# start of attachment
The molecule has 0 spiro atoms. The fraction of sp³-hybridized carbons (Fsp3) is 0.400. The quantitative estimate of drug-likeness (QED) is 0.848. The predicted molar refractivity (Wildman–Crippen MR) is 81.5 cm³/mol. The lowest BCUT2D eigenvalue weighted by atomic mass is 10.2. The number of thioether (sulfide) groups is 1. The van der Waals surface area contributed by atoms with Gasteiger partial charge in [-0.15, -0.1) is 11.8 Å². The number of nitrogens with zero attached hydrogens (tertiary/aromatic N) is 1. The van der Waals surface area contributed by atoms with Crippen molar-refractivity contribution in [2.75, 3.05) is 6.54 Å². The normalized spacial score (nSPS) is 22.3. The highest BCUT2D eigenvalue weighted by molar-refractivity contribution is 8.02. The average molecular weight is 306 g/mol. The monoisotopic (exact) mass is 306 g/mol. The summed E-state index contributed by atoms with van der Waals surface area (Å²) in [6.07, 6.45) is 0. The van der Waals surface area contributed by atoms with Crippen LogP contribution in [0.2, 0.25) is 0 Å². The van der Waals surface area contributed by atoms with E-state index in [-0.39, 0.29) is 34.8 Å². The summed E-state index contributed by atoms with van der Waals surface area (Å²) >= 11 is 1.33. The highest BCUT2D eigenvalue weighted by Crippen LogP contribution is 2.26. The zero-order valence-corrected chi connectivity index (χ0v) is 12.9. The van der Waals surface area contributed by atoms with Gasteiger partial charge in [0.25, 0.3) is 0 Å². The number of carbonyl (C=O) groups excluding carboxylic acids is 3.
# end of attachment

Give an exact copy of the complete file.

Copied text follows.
The molecule has 0 spiro atoms. The fraction of sp³-hybridized carbons (Fsp3) is 0.400. The quantitative estimate of drug-likeness (QED) is 0.848. The predicted molar refractivity (Wildman–Crippen MR) is 81.5 cm³/mol. The lowest BCUT2D eigenvalue weighted by atomic mass is 10.2. The number of thioether (sulfide) groups is 1. The van der Waals surface area contributed by atoms with Gasteiger partial charge in [-0.15, -0.1) is 11.8 Å². The number of nitrogens with zero attached hydrogens (tertiary/aromatic N) is 1. The van der Waals surface area contributed by atoms with Crippen molar-refractivity contribution in [2.75, 3.05) is 6.54 Å². The normalized spacial score (nSPS) is 22.3. The highest BCUT2D eigenvalue weighted by molar-refractivity contribution is 8.02. The average molecular weight is 306 g/mol. The monoisotopic (exact) mass is 306 g/mol. The summed E-state index contributed by atoms with van der Waals surface area (Å²) in [6.07, 6.45) is 0. The van der Waals surface area contributed by atoms with Crippen LogP contribution in [0.2, 0.25) is 0 Å². The van der Waals surface area contributed by atoms with E-state index in [-0.39, 0.29) is 34.8 Å². The summed E-state index contributed by atoms with van der Waals surface area (Å²) >= 11 is 1.33. The highest BCUT2D eigenvalue weighted by Crippen LogP contribution is 2.26. The zero-order valence-corrected chi connectivity index (χ0v) is 12.9. The van der Waals surface area contributed by atoms with Gasteiger partial charge in [0.25, 0.3) is 0 Å². The number of carbonyl (C=O) groups excluding carboxylic acids is 3.